One of the main reasons for this is that many volunteers are also interested in exploring what it takes to make a career out of humanitarian aid. These are people with big hearts, and a professional life dedicated to helping people will no doubt strike their interest. For this reason, nonprofits should make an effort to cultivate this passion in volunteers and keep them coming back. 

Resources and training are some of the best tools you can give these passionate citizens trying to make a difference in the world. From mentorships opportunities with nonprofit professionals to courses relating to nonprofit skills, there are all kinds of opportunities that volunteers will be eager to pick up. 

Make these career-building opportunities a part of the volunteering experience and ensure that your volunteers go away with more than just a good feeling. 

Show Genuine Volunteer Appreciation

Last but certainly not least, the loyalty of your volunteers will depend on how much they feel appreciated and fulfilled by the experience. No one wants to donate their valuable free time just to feel like they could have made more of a difference doing something else. To avoid leaving your helpers disappointed, you need to reiterate your appreciation for their work and the value it brings to your organization. 

A great place to start is by detailing the reasons why you need their help within training and outreach information. More volunteers will be interested in helping if you can explain exactly how the work they will be doing impacts the lives of others. This requires appeals to both logic and emotion.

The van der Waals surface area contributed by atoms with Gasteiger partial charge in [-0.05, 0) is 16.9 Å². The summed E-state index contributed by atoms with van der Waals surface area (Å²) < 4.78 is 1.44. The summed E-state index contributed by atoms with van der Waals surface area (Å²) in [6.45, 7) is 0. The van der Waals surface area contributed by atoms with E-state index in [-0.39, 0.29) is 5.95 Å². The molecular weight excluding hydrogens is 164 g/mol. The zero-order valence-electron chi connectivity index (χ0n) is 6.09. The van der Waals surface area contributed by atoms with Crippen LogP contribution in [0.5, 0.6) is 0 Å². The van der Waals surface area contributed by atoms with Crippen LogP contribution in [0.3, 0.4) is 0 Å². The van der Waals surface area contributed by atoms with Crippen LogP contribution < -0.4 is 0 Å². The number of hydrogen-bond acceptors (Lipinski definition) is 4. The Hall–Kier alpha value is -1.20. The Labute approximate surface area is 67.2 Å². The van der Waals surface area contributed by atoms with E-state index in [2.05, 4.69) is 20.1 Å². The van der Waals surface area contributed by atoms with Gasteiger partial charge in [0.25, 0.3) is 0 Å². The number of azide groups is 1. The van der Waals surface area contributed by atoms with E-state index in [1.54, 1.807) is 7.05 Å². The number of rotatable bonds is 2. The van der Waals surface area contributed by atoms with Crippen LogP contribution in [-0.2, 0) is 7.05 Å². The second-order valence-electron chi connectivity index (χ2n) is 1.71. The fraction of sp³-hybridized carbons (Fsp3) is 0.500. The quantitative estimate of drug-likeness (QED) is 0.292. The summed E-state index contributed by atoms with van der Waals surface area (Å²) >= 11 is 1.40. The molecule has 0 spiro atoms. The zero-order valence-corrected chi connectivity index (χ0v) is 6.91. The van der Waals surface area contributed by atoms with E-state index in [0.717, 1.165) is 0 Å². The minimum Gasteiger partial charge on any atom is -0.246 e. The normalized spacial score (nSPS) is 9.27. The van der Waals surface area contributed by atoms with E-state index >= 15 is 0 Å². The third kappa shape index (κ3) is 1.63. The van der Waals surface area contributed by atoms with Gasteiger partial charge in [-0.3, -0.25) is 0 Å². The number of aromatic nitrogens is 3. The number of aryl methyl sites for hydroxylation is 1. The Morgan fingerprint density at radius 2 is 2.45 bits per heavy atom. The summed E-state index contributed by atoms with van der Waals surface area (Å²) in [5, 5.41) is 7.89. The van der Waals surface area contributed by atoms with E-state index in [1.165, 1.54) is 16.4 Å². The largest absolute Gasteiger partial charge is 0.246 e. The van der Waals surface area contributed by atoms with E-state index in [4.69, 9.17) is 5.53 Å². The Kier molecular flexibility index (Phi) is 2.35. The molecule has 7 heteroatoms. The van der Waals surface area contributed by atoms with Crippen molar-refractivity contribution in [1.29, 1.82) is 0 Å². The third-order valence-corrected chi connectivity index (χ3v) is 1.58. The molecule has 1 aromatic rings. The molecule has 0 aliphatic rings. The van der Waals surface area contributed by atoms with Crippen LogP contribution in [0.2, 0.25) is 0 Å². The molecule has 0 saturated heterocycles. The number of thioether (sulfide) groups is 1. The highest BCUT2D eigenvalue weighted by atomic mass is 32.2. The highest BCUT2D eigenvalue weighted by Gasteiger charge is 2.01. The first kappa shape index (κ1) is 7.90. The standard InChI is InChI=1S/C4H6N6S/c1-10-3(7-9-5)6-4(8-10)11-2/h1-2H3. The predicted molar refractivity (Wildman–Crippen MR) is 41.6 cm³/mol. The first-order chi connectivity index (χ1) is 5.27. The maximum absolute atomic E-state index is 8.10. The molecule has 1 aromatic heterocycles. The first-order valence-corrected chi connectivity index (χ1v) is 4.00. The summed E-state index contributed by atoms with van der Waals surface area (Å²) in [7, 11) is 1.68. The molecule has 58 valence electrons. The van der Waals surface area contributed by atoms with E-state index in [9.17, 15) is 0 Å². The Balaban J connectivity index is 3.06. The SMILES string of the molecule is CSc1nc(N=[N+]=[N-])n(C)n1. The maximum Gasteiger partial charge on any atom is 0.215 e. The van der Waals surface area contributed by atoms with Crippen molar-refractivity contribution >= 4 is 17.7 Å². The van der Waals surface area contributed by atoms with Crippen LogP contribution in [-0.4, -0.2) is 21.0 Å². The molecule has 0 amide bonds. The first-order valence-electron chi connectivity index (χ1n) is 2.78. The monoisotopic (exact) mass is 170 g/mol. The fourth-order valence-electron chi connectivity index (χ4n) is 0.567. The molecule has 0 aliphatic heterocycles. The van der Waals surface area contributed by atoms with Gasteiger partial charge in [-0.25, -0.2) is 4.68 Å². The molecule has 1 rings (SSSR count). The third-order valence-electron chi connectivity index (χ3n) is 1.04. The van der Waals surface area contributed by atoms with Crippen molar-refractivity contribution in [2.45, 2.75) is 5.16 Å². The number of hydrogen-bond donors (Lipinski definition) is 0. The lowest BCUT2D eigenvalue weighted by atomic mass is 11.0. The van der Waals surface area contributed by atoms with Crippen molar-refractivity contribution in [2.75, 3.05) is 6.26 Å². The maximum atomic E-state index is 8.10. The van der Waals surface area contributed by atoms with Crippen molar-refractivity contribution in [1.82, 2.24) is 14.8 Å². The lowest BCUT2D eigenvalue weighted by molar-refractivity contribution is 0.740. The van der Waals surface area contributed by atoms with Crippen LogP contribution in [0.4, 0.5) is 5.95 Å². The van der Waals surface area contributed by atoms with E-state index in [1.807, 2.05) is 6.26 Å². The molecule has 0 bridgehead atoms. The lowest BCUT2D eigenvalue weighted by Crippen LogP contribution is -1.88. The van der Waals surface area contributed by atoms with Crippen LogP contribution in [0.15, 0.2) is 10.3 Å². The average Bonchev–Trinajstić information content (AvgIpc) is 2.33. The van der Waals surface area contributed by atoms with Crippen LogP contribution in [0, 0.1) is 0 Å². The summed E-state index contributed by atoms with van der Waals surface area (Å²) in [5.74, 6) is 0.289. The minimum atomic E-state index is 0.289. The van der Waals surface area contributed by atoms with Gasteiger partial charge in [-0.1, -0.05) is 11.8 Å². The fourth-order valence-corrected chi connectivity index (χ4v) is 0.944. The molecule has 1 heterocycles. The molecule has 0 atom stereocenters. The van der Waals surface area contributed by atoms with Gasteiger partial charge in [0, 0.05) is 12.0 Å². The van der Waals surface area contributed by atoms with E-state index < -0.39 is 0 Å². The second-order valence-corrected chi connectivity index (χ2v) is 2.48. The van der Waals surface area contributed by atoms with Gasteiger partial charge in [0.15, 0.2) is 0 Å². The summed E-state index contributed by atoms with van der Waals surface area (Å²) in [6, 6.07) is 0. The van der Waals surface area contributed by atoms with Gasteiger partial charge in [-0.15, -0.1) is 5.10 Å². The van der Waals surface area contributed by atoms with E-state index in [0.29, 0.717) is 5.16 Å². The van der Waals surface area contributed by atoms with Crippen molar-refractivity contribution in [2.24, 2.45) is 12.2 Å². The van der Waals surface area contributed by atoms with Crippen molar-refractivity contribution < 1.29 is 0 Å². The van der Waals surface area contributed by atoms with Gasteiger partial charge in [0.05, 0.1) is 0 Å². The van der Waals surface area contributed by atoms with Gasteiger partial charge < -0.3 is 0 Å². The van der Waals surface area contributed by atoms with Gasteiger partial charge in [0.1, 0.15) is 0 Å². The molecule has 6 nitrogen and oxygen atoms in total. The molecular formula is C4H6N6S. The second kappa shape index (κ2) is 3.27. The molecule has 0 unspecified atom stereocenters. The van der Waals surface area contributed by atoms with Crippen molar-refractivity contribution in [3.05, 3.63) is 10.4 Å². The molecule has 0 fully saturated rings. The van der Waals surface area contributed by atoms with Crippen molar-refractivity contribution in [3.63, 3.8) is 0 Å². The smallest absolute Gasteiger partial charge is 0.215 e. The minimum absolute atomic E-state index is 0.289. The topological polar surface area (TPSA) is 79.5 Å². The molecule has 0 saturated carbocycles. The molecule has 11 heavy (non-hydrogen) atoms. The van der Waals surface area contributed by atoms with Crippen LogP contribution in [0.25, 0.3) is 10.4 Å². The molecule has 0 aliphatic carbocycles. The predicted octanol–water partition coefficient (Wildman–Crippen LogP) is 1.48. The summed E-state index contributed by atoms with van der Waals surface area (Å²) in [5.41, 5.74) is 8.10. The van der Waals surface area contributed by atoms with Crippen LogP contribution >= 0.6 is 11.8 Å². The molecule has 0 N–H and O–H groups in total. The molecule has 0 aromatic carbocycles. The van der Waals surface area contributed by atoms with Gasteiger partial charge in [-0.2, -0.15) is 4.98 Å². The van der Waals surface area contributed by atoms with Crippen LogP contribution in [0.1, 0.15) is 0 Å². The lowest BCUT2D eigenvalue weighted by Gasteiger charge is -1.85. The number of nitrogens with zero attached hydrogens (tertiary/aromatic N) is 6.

For instance, answering phones for a nonprofit that provides homelessness prevention services may not be the most entertaining activity. However, you can keep volunteers motivated to keep coming back by restating the value of such a task for a community. Keeping people housed, for example, costs less to society than combatting homelessness after it occurs. Meanwhile, it also helps those who may be on the brink of homelessness.

At the beginning and end of every volunteer shift, tell volunteers again how their help has made a difference, and then make them feel appreciated for their help. This appreciation might take the form of a simple, genuine thank you or perks donated by local businesses. Just be sure to track volunteer hours both for your records and to better illustrate to volunteers how much you appreciate their time. 

Developing a Mutually Beneficial Volunteer Experience

By providing clear information, humanitarian resources, and genuine appreciation to your volunteers, you can create better experiences that benefit everyone involved. These features advance some of the most important work we do within society. 

No matter what reason brings a volunteer to your nonprofit, your goal should be to leave them with an experience they want to come back to. This means setting clear expectations, providing value, and showing their time means something to you.


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Amanda Winstead

Amanda Winstead is a writer from the Portland area with a background in communications and a passion for telling stories. Along with writing she enjoys traveling, reading, working out, and going to concerts. If you want to follow her writing journey, or even just say hi you can find her on Twitter.